Hear Me Out

“Spissific. Speassific. Spas. Ugh, you know what I am trying to say!” I giggled as I yelled. I expressed my irritation with laugher. I hated struggling with “easy” things, especially speech. Talking is the easiest thing anybody could ever do. No skills necessary, just open your mouth and push out a sound. But when it comes to speech everybody expects something more than just a sound.

“No, say it. Slow down and think about what you want to say.” My mom would direct me like a movie. Every time I spoke to my mom she would make sure I knew what I was saying. She would correct me on my grammar and advise me on my slang.

“Spa...” I tried.

“You are concentrating too much on the beginning of the word. SpÉ-cif-ic!” She would say very slow, but enthusiastically. I could not win with her. It seemed like everything had to be perfect with her. I could improve and make everything “perfect” about myself except for my speech.

“SpÉcific.” I made a face of uncertainty. She looked at me as if she wanted me to say it again. “SpÉcific. Specific.” She started to smile. “Thank you.” I whispered to myself. I did not thank her because I was a little frustrated. It was embarrassing, extremely embarrassing. What if I was not with my mom? What if I struggled in front of someone else, like a teacher? Or even worse, like a crush. These type of things would scramble through my head. Banging against my skull and giving me a headache. Awe, how much I hated that feeling. I wanted speech therapy! I always wonder about the kids who took speech in elementary and middle school. And I always wonder why I was not with them. I think I had the “potential” to be in that class, but maybe others did not think I did.

Maybe if I took speech I would feel more confident about words. Maybe if I took speech I would feel more confident about myself! Thinking about it, I can make a list of things that my speech effects. For starters, me not raising my hand in class. I am not afraid to voice my own opinion during a debate. I am afraid of what will come out of my mouth. I always have a lot to say about a topic, but I just keep it in my head. Nicely organized ass if I were to be called on. The words make sense in my head, but once they try to escaped from my mouth, my tongues lassos them back in and twistes them around. Why? Is it my brain or is it my tongue? What should be responsible for this bullshittery? I have no clue.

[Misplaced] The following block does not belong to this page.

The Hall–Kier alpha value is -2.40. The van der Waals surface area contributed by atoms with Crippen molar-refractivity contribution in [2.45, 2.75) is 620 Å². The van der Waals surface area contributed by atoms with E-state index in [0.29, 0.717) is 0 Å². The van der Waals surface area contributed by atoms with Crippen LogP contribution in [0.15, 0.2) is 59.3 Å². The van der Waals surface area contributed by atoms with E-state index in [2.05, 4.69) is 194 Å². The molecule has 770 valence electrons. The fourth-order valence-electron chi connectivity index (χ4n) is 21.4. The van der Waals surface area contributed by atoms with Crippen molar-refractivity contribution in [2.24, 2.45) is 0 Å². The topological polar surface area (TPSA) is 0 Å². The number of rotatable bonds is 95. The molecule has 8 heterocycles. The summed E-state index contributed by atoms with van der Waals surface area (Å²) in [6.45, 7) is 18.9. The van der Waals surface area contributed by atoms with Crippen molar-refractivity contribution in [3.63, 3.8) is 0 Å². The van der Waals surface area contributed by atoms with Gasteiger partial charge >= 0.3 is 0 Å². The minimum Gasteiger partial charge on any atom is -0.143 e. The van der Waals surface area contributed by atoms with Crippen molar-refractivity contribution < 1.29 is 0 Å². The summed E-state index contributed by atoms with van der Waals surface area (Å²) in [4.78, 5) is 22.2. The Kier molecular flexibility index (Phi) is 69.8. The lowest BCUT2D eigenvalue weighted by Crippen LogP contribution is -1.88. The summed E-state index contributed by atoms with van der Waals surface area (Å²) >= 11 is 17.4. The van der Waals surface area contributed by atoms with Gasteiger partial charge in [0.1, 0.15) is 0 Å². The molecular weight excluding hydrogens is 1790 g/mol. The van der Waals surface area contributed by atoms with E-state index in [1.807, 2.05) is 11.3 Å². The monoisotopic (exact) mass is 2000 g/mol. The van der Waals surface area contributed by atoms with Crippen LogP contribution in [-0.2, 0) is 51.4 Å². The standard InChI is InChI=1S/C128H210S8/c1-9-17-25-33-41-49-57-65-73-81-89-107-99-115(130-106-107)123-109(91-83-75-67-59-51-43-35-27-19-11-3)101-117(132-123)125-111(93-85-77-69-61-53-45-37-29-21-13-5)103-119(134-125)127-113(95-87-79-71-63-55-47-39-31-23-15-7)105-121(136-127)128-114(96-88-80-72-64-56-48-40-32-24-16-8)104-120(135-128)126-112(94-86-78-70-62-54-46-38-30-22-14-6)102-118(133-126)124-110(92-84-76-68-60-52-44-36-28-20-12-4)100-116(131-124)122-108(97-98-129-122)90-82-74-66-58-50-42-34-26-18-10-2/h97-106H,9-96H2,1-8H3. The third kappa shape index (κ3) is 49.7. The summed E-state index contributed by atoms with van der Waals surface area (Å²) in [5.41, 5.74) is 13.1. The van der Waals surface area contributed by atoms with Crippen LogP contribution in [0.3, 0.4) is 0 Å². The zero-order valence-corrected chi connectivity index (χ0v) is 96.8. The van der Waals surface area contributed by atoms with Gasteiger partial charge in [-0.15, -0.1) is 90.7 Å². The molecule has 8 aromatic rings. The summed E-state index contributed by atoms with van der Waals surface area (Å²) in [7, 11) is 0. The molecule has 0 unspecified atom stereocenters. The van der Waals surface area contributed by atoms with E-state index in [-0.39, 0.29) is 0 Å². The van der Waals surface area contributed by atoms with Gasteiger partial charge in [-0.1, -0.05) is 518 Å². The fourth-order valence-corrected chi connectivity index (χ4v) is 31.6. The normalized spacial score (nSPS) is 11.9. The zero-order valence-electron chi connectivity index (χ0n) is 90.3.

I try my best to speak, but language has too many factors. “It’s not “yea”, it’s “yes”.” If I had a dollar for every time I was told that, I would be able to afford a medium size Frap from Starbucks and maybe a big chocolate chip cookie. But I do not receive dollars for the corrections of my speech. If it was up to me I would consider my speech to be rather fine than the average. Of course I wish it were better and maybe I do slip up when speaking to adults, but I am only human. I find it hard to speak to adults sometimes. In school you would hear students yelling “Yo Lehmann!” down the hall and you see a smile and a wave in return. Is my principal my best friend? No, he is just a cool adult that cares to have association with his students. Yell the same thing to your boss and I bet they will not be your boss anymore. Adults vary when placed in different communities and environments, and so does speech.

Language is more than a method of communication. It has the ability to make or break someone. I, myself, has been made by language and I too has failed in it.

“Younger people don’t know how to speak. Back in my days…” Venerable people would always voice. I was never interested in their backstories. The past has passed, it is far behind us. There is no reason to talk about it unless we are trying to learn from our mistakes. We should be talking about the future, the place and the time that does not exist yet. Reflecting on the past has no value, benefits or gain for the future. Instead of comparing the past maybe we should be improving the future. Maybe starting with speech.

Comments (2)

Ijustice Avery (Student 2018)
Ijustice Avery

I learned a lot about the things you think about before you speak and how you are self aware about the things you say. I liked all your similes and metaphors…. BARZ!

Madison Militello (Student 2018)
Madison Militello

I understand what you were talking about when you said you were afraid to raise your hand in class because you wanted what you said to come out perfectly. As a child who went to speech class, it was also interesting to hear someone say they wanted to go to speech because I never wanted to go. Overall, your point was very clear and it was relateable.